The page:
The Criminal Code of Canada says that recorded footage can be used as evidence in litigation, since it provides proof of the crime and identifies the suspect.
Using cameras to tape employee’s’ actions in Canadian workplaces isn’t uncommon. They’re usually used to stop stealing, destroying company property, assault and sexual harassment. But, Canadian courts haven’t been lenient with employers installing surveillance cameras simply to spy on employees without good reason.
Do employers have to tell employees video surveillance is being used?
Employers using video surveillance in a general area should post easily readable notices and signs in an apparent area saying the area is being monitored so they know it isn’t a private area. Signs and notices should be written in English and French.
Using surveillance in non-unionized workplaces
Surveillance is probably justified if used to ascertain whether or not criminal activity is taking place. The primary question is often whether employees expected reasonable privacy.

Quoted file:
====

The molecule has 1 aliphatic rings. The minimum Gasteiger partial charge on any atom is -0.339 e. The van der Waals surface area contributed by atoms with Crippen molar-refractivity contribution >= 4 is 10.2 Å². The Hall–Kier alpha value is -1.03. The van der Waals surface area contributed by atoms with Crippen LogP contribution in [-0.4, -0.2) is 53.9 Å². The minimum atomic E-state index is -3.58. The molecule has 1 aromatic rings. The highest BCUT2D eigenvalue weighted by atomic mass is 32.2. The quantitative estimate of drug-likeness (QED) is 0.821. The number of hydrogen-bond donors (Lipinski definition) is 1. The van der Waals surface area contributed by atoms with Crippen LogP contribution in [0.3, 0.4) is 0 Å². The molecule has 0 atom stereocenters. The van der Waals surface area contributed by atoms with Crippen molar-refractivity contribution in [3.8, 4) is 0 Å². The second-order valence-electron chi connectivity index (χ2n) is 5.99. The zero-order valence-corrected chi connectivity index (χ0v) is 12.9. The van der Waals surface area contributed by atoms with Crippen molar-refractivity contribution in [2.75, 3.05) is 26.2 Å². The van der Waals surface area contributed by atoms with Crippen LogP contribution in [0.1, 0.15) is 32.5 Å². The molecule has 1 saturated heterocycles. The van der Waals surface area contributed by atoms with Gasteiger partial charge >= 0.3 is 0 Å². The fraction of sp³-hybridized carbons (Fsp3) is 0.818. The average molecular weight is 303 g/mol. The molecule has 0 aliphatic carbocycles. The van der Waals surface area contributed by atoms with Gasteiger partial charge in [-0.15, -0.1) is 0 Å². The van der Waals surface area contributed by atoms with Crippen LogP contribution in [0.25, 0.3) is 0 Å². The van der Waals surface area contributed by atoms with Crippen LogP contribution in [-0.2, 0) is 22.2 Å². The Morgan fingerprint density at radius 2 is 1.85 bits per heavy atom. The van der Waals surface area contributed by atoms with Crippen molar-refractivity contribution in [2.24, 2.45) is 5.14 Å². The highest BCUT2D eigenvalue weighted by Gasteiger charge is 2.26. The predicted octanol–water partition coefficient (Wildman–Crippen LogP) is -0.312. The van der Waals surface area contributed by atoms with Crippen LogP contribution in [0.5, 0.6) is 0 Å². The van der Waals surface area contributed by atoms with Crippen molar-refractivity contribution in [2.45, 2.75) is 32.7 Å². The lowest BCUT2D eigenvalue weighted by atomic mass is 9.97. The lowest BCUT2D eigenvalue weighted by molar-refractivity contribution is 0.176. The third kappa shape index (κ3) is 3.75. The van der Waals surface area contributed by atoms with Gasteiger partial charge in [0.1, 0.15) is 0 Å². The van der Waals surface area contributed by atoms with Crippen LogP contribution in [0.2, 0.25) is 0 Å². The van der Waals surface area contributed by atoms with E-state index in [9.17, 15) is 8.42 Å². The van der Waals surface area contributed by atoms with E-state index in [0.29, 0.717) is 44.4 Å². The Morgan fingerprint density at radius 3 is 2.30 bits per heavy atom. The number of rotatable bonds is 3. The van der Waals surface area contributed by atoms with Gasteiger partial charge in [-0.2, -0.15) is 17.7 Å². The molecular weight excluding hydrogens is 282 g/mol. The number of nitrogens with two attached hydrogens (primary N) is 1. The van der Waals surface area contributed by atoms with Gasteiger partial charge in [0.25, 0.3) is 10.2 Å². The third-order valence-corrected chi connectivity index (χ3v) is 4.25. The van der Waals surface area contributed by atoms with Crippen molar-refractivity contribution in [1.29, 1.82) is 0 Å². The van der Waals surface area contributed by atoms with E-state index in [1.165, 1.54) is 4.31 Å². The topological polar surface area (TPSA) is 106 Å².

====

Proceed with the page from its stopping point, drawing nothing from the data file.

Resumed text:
Canada’s Charter of Rights and Freedoms has been used to protect workers’ privacy in non-unionized settings. If an employee is “caught on tape” committing a crime, it could be argued at a criminal trial he expected some reasonable privacy in the circumstances (for instance, in an employee washroom) and his right to privacy had been denied.
If the court believed the worker’s privacy rights had been infringed upon and threw the videotape evidence out, the employee accused of wrongdoing may be found not guilty, even if he or she is.
Surveillance in unionized workplaces
Unionized employees should see what their collective agreements have to say about management’s use of video surveillance to watch employees.
In a union debate, a labour arbitrator, not the courts, fashion the rules about the use of surveillance. Labour arbitrators usually look at the following questions when deciding if they should view the employer’s surveillance tape of a unionized worker:
- Did management have cause, in all cases, to request video surveillance of the worker?
- Was surveillance conducted in a reasonable manner?
- Were other options open to management to get proof of inappropriate behaviour? Did the employer absolutely have to videotape the employee?
Many surveillance cameras can also record sound. Taping private conversations without consent is a criminal offence. In Canada, surveillance cameras can’t be used to record sound. Only movement can be recorded – not audio.
The professionals at a.p.i. Alarm Inc. would be happy to answer any questions you have regarding video surveillance and the workplace. Give us a call today.